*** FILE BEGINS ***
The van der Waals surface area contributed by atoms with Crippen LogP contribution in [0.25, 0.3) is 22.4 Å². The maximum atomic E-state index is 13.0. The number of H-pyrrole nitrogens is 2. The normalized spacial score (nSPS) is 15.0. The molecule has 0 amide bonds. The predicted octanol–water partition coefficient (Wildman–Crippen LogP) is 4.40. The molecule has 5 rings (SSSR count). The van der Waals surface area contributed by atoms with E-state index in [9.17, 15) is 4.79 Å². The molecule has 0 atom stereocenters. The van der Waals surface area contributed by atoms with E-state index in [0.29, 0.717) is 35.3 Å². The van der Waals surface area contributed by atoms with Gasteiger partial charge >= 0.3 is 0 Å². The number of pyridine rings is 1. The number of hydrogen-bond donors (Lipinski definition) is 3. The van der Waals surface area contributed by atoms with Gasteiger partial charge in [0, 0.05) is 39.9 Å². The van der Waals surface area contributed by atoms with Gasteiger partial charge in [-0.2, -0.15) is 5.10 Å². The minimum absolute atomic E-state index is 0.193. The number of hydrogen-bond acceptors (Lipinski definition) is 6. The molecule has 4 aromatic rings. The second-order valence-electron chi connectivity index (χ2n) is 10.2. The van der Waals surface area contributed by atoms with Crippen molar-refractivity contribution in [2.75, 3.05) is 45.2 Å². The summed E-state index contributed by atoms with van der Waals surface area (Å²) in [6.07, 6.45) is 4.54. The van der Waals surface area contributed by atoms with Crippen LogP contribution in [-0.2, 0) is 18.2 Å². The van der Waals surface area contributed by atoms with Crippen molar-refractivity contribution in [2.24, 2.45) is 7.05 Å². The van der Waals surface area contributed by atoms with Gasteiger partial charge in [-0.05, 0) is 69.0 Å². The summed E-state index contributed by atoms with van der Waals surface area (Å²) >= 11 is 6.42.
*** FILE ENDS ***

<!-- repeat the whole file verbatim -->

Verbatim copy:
The van der Waals surface area contributed by atoms with Crippen LogP contribution in [0.25, 0.3) is 22.4 Å². The maximum atomic E-state index is 13.0. The number of H-pyrrole nitrogens is 2. The normalized spacial score (nSPS) is 15.0. The molecule has 0 amide bonds. The predicted octanol–water partition coefficient (Wildman–Crippen LogP) is 4.40. The molecule has 5 rings (SSSR count). The van der Waals surface area contributed by atoms with E-state index in [9.17, 15) is 4.79 Å². The molecule has 0 atom stereocenters. The van der Waals surface area contributed by atoms with E-state index in [0.29, 0.717) is 35.3 Å². The van der Waals surface area contributed by atoms with Gasteiger partial charge >= 0.3 is 0 Å². The number of pyridine rings is 1. The number of hydrogen-bond donors (Lipinski definition) is 3. The van der Waals surface area contributed by atoms with Gasteiger partial charge in [0, 0.05) is 39.9 Å². The van der Waals surface area contributed by atoms with Gasteiger partial charge in [-0.2, -0.15) is 5.10 Å². The minimum absolute atomic E-state index is 0.193. The number of hydrogen-bond acceptors (Lipinski definition) is 6. The molecule has 4 aromatic rings. The second-order valence-electron chi connectivity index (χ2n) is 10.2. The van der Waals surface area contributed by atoms with Crippen molar-refractivity contribution in [2.75, 3.05) is 45.2 Å². The summed E-state index contributed by atoms with van der Waals surface area (Å²) in [6.07, 6.45) is 4.54. The van der Waals surface area contributed by atoms with Crippen LogP contribution in [-0.2, 0) is 18.2 Å². The van der Waals surface area contributed by atoms with Crippen molar-refractivity contribution in [2.24, 2.45) is 7.05 Å². The van der Waals surface area contributed by atoms with Gasteiger partial charge in [-0.05, 0) is 69.0 Å². The summed E-state index contributed by atoms with van der Waals surface area (Å²) >= 11 is 6.42.